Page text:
Jack pine (Pj) - Pinus banksiana
Jack pine is a small- to medium-sized (rarely >30 m tall), evergreen, boreal conifer, with a sparse, variable crown and spreading branches at maturity. It is the most widely distributed pine species in Canada, and an important timber species for pulp and lumber in central and eastern Canada.
|Geographic Range||Geographic element:
Eastern North American/mainly Central and Atlantic and marginally Cordilleran
Distribution in Western North America:
(north) and central in the Cordilleran region
subarctic - montane boreal - cool temperate
Occurrence in biogeoclimatic zones:
Range of soil moisture regimes:
very dry - moderately dry - slightly dry - (fresh)
Range of soil nutrient regimes:
very poor - poor - medium; psammophyte, oxylophyte
Jack pine grows best on acid soils, typically in high quartz-sands where calcium and magnesium are supplied in very small quantities; thus, it could be considered a psammophyte and oxylophyte. Jack pine does not grow on alkaline soils and grows poorly on calcium-rich soils. In contrast to lodgepole pine, jack pine does not grow in acid bogs.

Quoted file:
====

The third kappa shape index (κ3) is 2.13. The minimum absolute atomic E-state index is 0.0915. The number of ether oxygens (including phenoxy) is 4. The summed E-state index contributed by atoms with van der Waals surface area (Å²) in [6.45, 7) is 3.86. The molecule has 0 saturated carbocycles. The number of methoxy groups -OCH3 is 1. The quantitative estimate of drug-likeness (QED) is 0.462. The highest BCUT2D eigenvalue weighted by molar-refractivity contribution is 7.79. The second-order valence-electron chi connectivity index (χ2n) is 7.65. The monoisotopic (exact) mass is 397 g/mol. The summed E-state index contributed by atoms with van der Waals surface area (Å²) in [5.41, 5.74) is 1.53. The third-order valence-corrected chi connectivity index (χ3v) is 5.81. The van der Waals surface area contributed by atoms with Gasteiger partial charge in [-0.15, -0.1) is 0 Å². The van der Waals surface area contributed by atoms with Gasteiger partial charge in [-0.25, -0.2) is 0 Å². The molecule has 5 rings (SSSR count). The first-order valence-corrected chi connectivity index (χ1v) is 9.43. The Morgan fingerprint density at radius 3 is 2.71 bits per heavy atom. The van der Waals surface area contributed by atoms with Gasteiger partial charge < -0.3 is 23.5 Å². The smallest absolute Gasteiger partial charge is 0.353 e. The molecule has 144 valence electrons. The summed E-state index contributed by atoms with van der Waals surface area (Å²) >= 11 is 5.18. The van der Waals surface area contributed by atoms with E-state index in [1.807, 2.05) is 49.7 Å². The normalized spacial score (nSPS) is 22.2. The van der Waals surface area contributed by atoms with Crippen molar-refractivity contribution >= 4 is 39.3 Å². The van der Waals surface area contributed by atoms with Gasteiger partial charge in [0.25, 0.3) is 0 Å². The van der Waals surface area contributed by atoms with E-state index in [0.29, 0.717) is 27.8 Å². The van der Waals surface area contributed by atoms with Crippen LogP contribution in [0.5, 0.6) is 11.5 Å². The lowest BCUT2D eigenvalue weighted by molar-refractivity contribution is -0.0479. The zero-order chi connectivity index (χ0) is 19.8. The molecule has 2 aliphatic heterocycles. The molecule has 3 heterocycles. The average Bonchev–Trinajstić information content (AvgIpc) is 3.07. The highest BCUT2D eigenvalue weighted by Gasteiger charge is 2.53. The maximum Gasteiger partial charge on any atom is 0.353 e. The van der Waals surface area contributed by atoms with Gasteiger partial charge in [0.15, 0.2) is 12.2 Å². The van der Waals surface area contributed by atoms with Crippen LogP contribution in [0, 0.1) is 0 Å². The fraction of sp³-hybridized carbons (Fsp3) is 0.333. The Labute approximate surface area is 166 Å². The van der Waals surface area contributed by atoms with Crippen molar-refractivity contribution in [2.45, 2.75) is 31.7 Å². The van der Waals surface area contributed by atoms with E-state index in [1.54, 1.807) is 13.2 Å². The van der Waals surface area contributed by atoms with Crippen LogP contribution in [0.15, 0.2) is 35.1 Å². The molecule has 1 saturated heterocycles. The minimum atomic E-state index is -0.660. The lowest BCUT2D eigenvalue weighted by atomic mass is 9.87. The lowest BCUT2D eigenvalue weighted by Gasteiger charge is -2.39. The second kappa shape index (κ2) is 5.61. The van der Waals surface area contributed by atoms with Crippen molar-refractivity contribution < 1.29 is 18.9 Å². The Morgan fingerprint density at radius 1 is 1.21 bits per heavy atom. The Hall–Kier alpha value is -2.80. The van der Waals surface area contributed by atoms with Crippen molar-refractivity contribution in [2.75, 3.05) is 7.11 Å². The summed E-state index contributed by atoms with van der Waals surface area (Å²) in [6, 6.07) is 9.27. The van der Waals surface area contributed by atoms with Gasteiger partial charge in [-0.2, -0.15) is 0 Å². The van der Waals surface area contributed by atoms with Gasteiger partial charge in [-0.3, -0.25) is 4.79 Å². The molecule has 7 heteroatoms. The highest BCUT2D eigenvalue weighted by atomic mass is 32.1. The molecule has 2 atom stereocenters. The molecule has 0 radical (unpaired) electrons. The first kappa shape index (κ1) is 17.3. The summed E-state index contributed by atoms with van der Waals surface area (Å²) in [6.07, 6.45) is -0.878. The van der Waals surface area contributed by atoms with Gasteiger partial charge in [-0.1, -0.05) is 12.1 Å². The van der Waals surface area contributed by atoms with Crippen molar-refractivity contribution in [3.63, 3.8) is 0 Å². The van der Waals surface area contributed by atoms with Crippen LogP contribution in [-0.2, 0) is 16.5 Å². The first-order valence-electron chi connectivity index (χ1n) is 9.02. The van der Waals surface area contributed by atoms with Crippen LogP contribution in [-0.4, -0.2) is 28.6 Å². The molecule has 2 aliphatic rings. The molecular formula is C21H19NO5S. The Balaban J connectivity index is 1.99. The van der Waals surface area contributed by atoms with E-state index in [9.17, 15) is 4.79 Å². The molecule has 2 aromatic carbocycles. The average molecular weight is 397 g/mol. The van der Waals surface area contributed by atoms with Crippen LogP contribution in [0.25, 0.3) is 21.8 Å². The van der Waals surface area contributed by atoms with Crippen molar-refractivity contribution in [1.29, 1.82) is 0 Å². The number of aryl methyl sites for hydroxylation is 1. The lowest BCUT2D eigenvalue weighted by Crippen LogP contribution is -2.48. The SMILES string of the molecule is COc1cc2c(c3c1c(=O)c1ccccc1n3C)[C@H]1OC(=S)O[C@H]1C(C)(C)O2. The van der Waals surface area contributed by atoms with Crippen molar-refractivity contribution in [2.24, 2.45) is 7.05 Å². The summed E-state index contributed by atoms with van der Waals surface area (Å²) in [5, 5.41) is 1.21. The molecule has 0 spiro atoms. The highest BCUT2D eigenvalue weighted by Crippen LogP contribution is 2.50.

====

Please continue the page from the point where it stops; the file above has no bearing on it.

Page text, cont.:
|Root System Characteristics||Jack pine develops a taproot as a seedling and maintains it to maturity. In deep, well-drained soils the roots may penetrate below 270 cm. The bulk of the roots consist of laterals confined largely to the upper 46 cm of the soil. Roots of jack pine are associated with both ecto- and endo-mycorrhizae.|
|Associated tree species and successional role||In British Columbia, jack pine grows in even-aged, post-fire forests in pure or mixed-species stands. It is present in early and intermediate stages of secondary succession on fire-disturbed sites.|
|Genetics||The various environments in which jack pine grows over its wide range have provided ample opportunities for differentiation and natural selection. In British Columbia, it hybridizes with lodgepole pine (P. x murraybanksiana Righter & Stockwell).|
|Notes||Jack pine is one of the least productive North American pines but valuable timber crop species in central and eastern Canada. Rotation periods used for the clearcutting system vary between 40 and 80 years. It was introduced to Europe where its performance was rather disappointing. More detailed silvics information is given by:
Rudolp, T.D. and P.R. Laidly. 1990. Pinus banksiana. Pp. 280-293 in R.M. Burns and B.H. Honkala (technical coordinators) Silvics of North America, Vol. 1. Agri. Handbook 654, USDA For. Serv., Washington, D.C.